Consideration of the requirements of vitamin K for infants up to age 6 months is complicated by the need to prevent a rare but potentially devastating bleeding disorder, which is caused by vitamin K deficiency. To protect the few affected infants, most developed and some developing countries have instituted a blanket prophylactic policy to protect infants at risk. The numbers of infants at risk without such a programme has a geographic component, being more prevalent in the Far East, and a dietary component with solely human-milk-fed babies having the highest risk (22, 23, 27). Of the etiologic factors, some of which may still be unrecognised, one factor in some infants is mild cholestasis. The problem of overcoming a variable and, in some infants, inefficient absorption is the likely reason that oral prophylactic regimens, even with two or three pharmacologic doses (1 mg phylloquinone), have occasionally failed to prevent VKDB (63). This makes it difficult to design an effective oral prophylaxis regimen that is comparable in efficacy with the previous “gold standard” of 1 mg phylloquinone given by intramuscular injection at birth. In several countries intramuscular prophylaxis fell out of favour after the epidemiologic report and subsequent controversy that this route may be linked to childhood cancer (32-34).

Infants who have been entirely fed with supplemented formulas are well protected against VKDB and on intakes of around 50 µg/day have plasma levels that are about 10-fold higher than the adult average of about 1.0 nmol/l (0.5 µg/l) (29) (Table 29). Clearly then, an optimal intake would lie below an intake of 50 µg/day. Cornelissen et al. (64) evaluated the effectiveness of giving infants a daily supplement of 25 µg phylloquinone after they had received a single oral dose of 1 µg at birth. This regimen resulted in median plasma levels at ages 4, 8, and 12 weeks of around 2.2 nmol/l (1.0 µg/l) when sampled 20-28 hours after the most recent vitamin K dose; this level corresponds to the upper end of the adult fasting range. In 12-week-old infants supplemented with this regime, the median plasma level was about fourfold higher than that in a control group of unsupplemented infants (1.9 versus 0.5 nmol/l). Also none of the 50 supplemented infants had detectable PIVKA-II at 12 weeks compared with 15 of 131 infants (11.5 percent) in the control group. This regime has now been implemented in The Netherlands and surveillance data on late VKDB suggest that it may be as effective as parenteral vitamin K prophylaxis (63).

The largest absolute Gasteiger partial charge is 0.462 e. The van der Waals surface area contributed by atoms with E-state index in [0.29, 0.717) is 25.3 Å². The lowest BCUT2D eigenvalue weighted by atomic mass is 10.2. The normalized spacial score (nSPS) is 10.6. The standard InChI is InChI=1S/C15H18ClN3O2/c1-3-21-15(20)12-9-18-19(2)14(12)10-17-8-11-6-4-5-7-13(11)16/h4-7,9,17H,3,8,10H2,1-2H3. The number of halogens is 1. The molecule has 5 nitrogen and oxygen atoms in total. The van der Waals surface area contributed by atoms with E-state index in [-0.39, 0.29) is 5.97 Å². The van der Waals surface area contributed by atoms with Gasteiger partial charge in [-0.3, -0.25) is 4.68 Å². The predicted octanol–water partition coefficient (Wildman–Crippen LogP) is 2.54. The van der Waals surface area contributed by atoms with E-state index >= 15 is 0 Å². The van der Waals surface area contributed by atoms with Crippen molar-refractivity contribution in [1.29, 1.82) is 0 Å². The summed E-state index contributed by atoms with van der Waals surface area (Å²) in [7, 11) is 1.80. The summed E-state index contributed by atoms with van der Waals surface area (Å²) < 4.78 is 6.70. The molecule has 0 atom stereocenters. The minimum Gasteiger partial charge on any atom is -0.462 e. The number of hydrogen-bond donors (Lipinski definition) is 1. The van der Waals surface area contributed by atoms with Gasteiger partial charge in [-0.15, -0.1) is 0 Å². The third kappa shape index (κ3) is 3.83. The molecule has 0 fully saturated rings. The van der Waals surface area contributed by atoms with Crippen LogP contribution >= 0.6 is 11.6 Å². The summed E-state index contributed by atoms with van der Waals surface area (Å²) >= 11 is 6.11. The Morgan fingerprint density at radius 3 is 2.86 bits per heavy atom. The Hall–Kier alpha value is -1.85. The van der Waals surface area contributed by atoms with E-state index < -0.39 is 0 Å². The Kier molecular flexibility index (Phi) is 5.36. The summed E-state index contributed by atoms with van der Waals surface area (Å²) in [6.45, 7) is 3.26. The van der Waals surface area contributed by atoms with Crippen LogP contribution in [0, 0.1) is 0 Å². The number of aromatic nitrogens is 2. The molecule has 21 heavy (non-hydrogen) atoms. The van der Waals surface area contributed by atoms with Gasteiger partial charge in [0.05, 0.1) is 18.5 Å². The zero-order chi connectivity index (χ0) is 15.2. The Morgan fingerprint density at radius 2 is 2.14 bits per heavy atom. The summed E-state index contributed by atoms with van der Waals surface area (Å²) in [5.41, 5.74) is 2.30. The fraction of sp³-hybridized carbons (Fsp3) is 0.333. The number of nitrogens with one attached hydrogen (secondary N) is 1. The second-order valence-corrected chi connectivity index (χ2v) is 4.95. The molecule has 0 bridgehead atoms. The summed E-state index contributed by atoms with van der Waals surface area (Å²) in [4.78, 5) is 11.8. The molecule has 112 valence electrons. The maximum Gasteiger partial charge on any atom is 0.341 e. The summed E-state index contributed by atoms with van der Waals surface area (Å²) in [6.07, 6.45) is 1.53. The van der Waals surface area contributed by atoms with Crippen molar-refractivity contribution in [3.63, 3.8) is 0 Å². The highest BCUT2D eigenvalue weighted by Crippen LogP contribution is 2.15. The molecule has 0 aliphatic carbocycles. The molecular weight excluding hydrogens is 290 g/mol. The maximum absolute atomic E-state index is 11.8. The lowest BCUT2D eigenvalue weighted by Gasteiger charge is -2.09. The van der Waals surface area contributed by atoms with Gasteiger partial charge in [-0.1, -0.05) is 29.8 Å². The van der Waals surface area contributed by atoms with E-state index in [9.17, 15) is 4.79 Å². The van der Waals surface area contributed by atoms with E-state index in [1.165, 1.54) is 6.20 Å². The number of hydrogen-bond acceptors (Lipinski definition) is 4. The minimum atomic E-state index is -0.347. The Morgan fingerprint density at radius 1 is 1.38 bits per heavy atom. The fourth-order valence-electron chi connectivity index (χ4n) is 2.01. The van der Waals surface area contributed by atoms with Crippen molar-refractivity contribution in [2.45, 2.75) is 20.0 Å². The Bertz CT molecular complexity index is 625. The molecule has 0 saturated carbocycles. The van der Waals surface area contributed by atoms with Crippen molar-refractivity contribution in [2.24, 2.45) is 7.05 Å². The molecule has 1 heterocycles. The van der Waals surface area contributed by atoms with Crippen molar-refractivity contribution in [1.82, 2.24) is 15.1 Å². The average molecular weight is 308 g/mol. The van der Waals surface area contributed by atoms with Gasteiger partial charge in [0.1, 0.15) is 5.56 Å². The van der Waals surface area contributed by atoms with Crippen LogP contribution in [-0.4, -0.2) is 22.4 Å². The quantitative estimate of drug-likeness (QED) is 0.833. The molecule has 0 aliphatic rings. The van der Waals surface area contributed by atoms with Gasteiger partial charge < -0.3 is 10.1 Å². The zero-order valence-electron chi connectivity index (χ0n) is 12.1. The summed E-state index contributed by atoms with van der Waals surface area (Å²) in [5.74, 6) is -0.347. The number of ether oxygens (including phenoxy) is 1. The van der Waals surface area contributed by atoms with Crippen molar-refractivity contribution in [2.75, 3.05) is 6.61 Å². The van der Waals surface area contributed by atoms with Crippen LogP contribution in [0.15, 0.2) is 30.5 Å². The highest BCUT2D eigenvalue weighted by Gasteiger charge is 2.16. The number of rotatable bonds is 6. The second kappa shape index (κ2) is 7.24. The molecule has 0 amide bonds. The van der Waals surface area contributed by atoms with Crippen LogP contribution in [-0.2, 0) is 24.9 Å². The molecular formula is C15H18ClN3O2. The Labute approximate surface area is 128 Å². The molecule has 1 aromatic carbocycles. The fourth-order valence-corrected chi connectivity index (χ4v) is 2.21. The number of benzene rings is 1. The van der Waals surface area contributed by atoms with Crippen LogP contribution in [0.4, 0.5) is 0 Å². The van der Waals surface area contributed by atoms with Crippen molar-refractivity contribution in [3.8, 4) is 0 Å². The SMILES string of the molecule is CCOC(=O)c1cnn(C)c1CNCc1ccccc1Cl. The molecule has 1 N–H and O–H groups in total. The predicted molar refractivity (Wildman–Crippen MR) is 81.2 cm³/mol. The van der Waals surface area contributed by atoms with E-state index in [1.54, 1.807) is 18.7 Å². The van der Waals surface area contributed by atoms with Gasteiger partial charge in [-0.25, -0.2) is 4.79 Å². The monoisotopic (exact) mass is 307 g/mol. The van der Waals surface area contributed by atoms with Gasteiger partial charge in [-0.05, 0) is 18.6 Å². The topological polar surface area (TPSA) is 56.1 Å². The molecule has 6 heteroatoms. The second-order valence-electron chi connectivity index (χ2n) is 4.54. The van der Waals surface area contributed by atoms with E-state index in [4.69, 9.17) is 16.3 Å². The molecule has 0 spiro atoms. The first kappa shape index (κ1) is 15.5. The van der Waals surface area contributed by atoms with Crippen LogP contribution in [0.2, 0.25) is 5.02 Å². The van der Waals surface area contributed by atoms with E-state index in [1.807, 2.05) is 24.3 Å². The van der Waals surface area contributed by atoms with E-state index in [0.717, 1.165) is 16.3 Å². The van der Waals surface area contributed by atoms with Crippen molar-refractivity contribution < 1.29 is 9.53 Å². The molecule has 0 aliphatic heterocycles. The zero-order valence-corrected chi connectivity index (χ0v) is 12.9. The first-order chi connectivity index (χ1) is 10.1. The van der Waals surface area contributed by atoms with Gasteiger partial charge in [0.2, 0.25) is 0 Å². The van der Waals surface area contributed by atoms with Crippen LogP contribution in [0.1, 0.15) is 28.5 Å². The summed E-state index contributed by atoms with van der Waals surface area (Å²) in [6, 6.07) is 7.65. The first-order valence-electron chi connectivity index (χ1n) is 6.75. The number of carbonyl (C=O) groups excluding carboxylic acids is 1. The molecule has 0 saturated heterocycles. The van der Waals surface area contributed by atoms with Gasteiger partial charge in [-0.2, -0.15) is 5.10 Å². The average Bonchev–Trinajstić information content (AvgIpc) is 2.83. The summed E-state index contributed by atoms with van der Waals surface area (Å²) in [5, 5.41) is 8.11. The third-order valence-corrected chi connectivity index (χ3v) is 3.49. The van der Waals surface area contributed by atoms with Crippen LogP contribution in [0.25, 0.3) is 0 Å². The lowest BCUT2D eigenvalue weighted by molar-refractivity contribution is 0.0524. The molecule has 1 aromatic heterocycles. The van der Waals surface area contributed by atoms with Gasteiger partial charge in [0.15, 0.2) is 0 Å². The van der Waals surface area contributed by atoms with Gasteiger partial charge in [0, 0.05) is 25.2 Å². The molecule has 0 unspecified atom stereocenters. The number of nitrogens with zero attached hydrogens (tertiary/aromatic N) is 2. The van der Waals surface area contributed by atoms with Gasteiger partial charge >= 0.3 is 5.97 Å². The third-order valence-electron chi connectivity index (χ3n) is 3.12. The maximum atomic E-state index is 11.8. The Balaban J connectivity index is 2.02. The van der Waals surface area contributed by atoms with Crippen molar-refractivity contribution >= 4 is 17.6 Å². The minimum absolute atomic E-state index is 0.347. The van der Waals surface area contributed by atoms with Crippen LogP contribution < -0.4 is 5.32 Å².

The fact that VKDB is epidemiologically associated with breast feeding means that it is not prudent to base requirements solely on normal intakes of human milk and justifies the setting of a higher value that can only be met by some form of supplementation. The current US RDA for infants is 5 µg/day for the first 6 months (the greatest period of risk for VKDB) and 10 µg/day during the second 6 months (54). This is based on the adult RDA of 1 µg/kg body weight/day. However, if the vitamin K content of human milk is assumed to be about 2 µg/l, exclusively breast-fed infants aged 0-6 months may ingest only 20 percent of their presumed daily requirement of 5 µg (54). Whether a figure of 5 µg/day is itself safe is uncertain. In the United Kingdom the dietary reference value for infants was set at 10 µg/day, which in relation to body weight (2 µg/kg) is about double the estimate for adults (65). It was set with reference to the upper end of possible human milk concentrations plus a further qualitative addition to allow for the absence of hepatic menaquinones in early life and the presumed reliance on dietary vitamin K alone.

The association of VKDB with breast-feeding does not mean that most infants are at risk of developing VKDB, because this is a rare vitamin K deficiency syndrome. In contrast to measurements of PIVKA-II levels, comparisons of vitamin K-dependent clotting activities have shown no detectable differences between infants fed human milk and those fed artifical formula. The detection of PIVKA-II with normal functional levels of vitamin K-dependent coagulation factors does not imply immediate or even future haemorrhagic risk for a particular individual. The major value of PIVKA-II measurements in infants is to assess the prevalence of suboptimal vitamin K status in population studies. However, because of the potential consequences of VKDB, the paediatric profession of most countries agrees that some form of vitamin K supplementation is necessary even though there are widespread differences in actual practice.